Turn off connectivity services when not in use, or when not required. These include IPv6, AirPort and Bluetooth, three services that can be used as entry points for hacker attacks.
IPv6 is a relatively new communication protocol which your Mac can use. This is rarely used in practice , although in my years of travelling, I’ve seen only one hotel which supported IPv6 in parallel to IPv4. Hence, it’s probably safe and even a good advice to disable IPv6 proactively.
To disable IPv6 on your computer Choose Apple menu > System Preferences, and then click Network.
If the Network Preference is locked, click on the lock icon and enter your Admin password to make further changes. Choose the network service you want to use with IPv6, such as Ethernet or AirPort.
Click Advanced, and then click TCP/IP. Click on the Configure IPv6 pop-up menu (typically set to Automatically) and select Off.
(More details here.)
In MacOS X Lion, Apple updated their encryption solution (FileVault) and added full disk encryption. It is now known as “FileVault 2”. This has the advantage of security the entire disk instead of just your home folder and can be very useful if your laptop gets stolen.
(More details here.)
Adobe Reader has been one of the preferred targets of cybercriminals on the Windows platform and it still ranks high among the most exploited software in the world. Version 10 includes numerous security enhancements which make it a lot safer than any previous versions. Please make sure you get the latest version from the download page at Adobe - unfortunately, many of the older versions are still available for download and it can easily become confusing.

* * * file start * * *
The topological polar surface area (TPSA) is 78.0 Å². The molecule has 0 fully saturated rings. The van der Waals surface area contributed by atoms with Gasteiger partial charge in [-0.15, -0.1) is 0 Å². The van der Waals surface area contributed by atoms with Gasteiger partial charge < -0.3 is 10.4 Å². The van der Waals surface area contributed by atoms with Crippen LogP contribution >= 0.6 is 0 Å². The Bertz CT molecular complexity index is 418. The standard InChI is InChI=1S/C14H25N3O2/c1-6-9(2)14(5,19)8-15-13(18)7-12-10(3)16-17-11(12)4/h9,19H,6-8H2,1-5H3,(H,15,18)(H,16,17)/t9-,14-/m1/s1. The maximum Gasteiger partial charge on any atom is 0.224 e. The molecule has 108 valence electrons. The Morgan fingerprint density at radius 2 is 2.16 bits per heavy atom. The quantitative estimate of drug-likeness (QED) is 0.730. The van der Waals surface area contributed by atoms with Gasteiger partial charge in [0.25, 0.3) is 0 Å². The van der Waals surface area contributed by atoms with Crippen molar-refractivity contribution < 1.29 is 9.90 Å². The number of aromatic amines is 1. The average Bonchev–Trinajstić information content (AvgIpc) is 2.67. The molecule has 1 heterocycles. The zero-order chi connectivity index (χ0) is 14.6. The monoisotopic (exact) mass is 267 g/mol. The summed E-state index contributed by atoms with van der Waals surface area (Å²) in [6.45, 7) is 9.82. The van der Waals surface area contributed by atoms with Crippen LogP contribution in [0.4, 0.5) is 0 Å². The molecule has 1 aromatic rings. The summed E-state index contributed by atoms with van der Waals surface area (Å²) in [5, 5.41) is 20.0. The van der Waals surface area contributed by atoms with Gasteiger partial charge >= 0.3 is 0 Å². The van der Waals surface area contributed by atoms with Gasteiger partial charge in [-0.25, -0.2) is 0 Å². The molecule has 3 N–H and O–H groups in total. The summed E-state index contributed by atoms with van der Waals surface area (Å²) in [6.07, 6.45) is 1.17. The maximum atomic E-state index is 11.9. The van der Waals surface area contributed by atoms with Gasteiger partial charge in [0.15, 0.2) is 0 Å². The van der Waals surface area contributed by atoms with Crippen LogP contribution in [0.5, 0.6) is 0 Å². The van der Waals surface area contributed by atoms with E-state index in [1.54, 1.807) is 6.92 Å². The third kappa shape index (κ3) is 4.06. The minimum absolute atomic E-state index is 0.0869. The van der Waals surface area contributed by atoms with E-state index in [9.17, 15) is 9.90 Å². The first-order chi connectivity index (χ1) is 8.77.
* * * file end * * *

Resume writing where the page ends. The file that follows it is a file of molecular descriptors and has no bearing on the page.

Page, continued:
“Mac’s do not get viruses” has been a common theme ever since the famous 2006 commercial with the sick PC and the healthy Mac. Six years have passed and the situation has changed dramatically. In 2011, cybercriminals began pushing DNSChangers and fake anti-virus lures to Mac users in a very aggressive way. The Flashback trojan which appeared in September 2011 caused a huge outbreak in March 2012, which amounted for over half a million infected users worldwide. (see this article on the methodology used to calculate the number)
Nowadays, a security solution is absolutely mandatory for any Mac user. You can download and install a trial of Kaspersky Anti-Virus for Mac.
For Mac OS X power users, a utility like Little Snitch can be used to determine when a program attempts to establish an outgoing Internet connection and give you the option to allow or deny this connection.
At the beginning of 2012, we predicted that an increase in the number of attacks on Mac OS X which take advantage of zero-day or unpatched vulnerabilities.
This is a normal development which happens on any other platform with enough market share to guarantee a return-on-investment for virus writers so Mac OS X fans shouldn’t be disappointed because of this. During the next few months, we are probably going to see more attacks of this kind which focus on exploiting two main things: outdated software and the user’s lack of awareness. If you follow the above steps, keep everything updated and be aware of these attacks, your chances of becoming yet another random victim will be greatly diminished.
Thanks to Ryan Naraine (@ryanaraine) for contributing to these tips.
2012 Dec 14, 09:53